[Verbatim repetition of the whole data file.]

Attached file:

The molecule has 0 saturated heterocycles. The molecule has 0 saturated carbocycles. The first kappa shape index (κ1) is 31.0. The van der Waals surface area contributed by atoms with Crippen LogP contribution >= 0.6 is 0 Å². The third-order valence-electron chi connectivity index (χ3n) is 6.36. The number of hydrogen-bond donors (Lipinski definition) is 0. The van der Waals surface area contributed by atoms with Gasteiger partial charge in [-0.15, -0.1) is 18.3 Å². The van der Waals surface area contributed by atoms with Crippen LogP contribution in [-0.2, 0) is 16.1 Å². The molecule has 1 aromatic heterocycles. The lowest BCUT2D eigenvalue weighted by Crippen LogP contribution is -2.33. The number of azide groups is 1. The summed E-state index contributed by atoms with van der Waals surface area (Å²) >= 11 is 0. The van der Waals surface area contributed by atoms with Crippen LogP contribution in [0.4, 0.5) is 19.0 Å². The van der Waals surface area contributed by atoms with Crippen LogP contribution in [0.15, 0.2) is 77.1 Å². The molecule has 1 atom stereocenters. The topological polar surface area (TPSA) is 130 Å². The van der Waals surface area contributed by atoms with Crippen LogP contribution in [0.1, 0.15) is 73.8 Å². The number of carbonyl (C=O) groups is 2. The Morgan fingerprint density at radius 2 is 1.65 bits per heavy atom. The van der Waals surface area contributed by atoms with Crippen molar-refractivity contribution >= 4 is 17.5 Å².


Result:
The molecule has 0 saturated heterocycles. The molecule has 0 saturated carbocycles. The first kappa shape index (κ1) is 31.0. The van der Waals surface area contributed by atoms with Crippen LogP contribution >= 0.6 is 0 Å². The third-order valence-electron chi connectivity index (χ3n) is 6.36. The number of hydrogen-bond donors (Lipinski definition) is 0. The van der Waals surface area contributed by atoms with Gasteiger partial charge in [-0.15, -0.1) is 18.3 Å². The van der Waals surface area contributed by atoms with Crippen LogP contribution in [-0.2, 0) is 16.1 Å². The molecule has 1 aromatic heterocycles. The lowest BCUT2D eigenvalue weighted by Crippen LogP contribution is -2.33. The number of azide groups is 1. The summed E-state index contributed by atoms with van der Waals surface area (Å²) >= 11 is 0. The van der Waals surface area contributed by atoms with Crippen LogP contribution in [0.4, 0.5) is 19.0 Å². The van der Waals surface area contributed by atoms with Crippen LogP contribution in [0.15, 0.2) is 77.1 Å². The molecule has 1 atom stereocenters. The topological polar surface area (TPSA) is 130 Å². The van der Waals surface area contributed by atoms with Crippen LogP contribution in [0.1, 0.15) is 73.8 Å². The number of carbonyl (C=O) groups is 2. The Morgan fingerprint density at radius 2 is 1.65 bits per heavy atom. The van der Waals surface area contributed by atoms with Crippen molar-refractivity contribution >= 4 is 17.5 Å².